Shortage of truck drivers and air traffic controllers a challenge and opportunity for many regions

From transportation and water to trade and logistics, America’s infrastructure sector faces an enormous gap in worker hiring and retention, sorely needing a new generation to fill the shoes of an aging workforce. Collectively, more than 2.7 million workers are expected to retire or permanently leave infrastructure jobs over the next decade, threatening to hold back a variety of long-term projects but also presenting widespread economic opportunity for workers across all skill levels.

Among the 14.5 million infrastructure jobs nationally, dozens of different occupations are going to experience shortfalls. However, the shortage of truck drivers and air traffic controllers is particularly urgent, as many shipping companies and airports have reached a tipping point. Recent estimates by the American Trucking Association show a shortage of 48,000 truck drivers by the end of this year, a figure that could balloon to 175,000 by 2024 and slow the flow of goods. Meanwhile, the National Air Traffic Controllers Association indicates that almost 3,300 certified controllers are currently eligible to retire, yet only about 1,800 are ready to replace them, which could limit global connectivity.   

While these two occupations play a key role in markets across the country, the workforce development challenges—and opportunities for bigger worker paychecks— are likely to reverberate more in some areas than others.

Infra Truck Driver LQ Map

Note: Occupational concentrations are based on estimated location quotients for heavy and tractor-trailer truck drivers (SOC 53-3032) only.

For instance, the country’s 100 largest metropolitan areas employ almost 1 million truck drivers alone, led by enormous markets like Chicago and Dallas as well as logistics centers like Atlanta and Riverside. Looking at location quotients, though, offers an even clearer look into the relative importance of these workers in particular markets compared to the nation as a whole. Not surprisingly metro areas with sizable warehouse and distribution operations, such as Omaha (2.35), Lakeland (2.24), and Stockton (2.22), stand out the most in this respect, boasting employment concentrations twice as high as what appears nationally.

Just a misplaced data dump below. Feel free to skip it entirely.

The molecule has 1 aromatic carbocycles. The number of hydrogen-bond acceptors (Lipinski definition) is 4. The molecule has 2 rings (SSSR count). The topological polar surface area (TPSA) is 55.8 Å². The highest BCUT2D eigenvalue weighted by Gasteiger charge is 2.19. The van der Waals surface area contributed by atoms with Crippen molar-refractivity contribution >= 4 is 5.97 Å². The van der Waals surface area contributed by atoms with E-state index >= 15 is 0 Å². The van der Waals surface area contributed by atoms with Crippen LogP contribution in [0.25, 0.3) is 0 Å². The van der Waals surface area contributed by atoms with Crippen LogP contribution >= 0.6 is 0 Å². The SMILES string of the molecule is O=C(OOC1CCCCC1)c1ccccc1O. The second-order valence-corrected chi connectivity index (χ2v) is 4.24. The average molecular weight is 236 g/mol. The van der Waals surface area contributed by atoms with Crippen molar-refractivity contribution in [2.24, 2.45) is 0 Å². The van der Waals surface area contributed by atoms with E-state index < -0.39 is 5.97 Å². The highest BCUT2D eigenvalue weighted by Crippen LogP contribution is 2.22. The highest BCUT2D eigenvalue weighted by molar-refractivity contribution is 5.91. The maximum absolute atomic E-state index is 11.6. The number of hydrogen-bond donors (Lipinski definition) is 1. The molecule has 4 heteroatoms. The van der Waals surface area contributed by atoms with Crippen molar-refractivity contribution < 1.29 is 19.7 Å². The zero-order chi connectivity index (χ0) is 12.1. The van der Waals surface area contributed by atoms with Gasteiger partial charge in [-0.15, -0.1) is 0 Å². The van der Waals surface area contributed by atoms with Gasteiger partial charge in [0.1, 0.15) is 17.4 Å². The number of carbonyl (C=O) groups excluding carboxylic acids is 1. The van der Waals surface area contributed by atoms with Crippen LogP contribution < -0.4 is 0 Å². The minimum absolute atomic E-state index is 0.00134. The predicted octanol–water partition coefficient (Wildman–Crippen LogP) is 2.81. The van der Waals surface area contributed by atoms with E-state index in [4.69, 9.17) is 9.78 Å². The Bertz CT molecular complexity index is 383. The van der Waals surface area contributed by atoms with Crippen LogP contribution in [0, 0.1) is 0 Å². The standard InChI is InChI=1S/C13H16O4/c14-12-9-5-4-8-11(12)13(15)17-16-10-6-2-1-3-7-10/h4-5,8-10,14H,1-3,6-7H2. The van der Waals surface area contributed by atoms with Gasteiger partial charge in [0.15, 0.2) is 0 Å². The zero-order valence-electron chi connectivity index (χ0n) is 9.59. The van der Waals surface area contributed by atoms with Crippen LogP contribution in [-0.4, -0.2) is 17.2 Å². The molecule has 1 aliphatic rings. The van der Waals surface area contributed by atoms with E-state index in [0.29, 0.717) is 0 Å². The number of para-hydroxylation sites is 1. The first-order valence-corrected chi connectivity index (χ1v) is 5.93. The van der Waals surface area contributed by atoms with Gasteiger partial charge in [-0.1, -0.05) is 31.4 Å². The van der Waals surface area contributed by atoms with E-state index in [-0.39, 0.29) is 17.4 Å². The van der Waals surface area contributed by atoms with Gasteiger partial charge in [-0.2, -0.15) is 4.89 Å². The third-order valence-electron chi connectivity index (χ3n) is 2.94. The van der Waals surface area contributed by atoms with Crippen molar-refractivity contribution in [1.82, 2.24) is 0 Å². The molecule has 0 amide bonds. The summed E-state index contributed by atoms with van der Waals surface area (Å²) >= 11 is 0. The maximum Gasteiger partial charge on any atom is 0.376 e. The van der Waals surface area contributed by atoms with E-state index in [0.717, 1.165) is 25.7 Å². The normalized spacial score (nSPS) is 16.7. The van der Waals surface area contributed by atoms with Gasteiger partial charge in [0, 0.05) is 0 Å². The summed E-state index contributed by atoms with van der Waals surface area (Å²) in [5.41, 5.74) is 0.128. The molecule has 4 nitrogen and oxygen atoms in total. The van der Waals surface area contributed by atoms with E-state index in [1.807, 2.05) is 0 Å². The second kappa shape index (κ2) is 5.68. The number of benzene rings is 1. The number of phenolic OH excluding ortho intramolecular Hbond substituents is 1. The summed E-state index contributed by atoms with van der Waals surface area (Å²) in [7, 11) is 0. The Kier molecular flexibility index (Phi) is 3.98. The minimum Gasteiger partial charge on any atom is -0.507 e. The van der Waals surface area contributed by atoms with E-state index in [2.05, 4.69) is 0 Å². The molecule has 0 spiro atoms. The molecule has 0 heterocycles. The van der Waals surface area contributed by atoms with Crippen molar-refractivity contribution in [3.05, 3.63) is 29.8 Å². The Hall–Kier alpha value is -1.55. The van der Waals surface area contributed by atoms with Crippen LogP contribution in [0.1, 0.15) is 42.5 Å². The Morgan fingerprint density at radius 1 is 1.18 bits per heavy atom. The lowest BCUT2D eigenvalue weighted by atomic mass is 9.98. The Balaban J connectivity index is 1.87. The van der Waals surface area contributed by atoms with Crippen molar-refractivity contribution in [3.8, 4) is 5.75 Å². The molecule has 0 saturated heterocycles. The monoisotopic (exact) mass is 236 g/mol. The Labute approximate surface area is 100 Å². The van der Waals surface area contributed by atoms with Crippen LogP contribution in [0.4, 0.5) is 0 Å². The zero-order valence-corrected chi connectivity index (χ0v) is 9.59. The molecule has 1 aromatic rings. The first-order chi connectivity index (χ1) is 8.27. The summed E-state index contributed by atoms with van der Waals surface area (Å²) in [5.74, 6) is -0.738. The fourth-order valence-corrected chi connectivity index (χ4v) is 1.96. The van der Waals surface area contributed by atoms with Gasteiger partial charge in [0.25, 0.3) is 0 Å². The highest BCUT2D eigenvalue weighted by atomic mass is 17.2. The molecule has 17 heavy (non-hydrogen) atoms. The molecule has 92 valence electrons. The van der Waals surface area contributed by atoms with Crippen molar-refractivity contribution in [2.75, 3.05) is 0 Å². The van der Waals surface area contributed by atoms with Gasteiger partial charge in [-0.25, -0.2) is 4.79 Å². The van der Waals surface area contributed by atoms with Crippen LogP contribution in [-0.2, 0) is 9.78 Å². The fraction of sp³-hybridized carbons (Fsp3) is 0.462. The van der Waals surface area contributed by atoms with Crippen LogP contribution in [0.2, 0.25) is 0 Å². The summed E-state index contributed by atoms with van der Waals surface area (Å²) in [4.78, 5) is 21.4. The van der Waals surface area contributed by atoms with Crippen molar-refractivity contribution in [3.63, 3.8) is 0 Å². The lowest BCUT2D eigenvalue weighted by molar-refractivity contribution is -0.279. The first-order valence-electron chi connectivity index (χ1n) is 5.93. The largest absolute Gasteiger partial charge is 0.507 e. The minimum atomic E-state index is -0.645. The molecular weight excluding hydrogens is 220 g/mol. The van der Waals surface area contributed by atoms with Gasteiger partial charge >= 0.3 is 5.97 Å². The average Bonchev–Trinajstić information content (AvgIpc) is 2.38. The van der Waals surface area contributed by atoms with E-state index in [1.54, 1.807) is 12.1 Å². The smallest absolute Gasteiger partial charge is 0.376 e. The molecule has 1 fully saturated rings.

Although air traffic controllers are much fewer in number (about 23,000) compared to truck drivers, they are crucial to guiding flights and implementing NextGen technologies in the country’s busiest air hubs. Once again, location quotients are especially useful to identify these needs. While Washington and New York employ more than 2,100 air traffic controllers by themselves, Jacksonville (4.31) and Indianapolis (4.22) far exceed the typical concentrations seen nationally.  

Together, these two occupations underlie a larger need to recruit and train thousands of workers in operating and maintaining the nation’s infrastructure—while identifying clearer pathways to better-paying jobs. In addition to the Federal Aviation Administration’s lead role replacing air traffic controllers, coordinated efforts among numerous federal, state, and local stakeholders must address these immense workforce challenges. Along with other regional initiatives, the country will not only be better positioned to identify new talent, but also equip workers with the skills—and wages—they need to drive durable economic growth.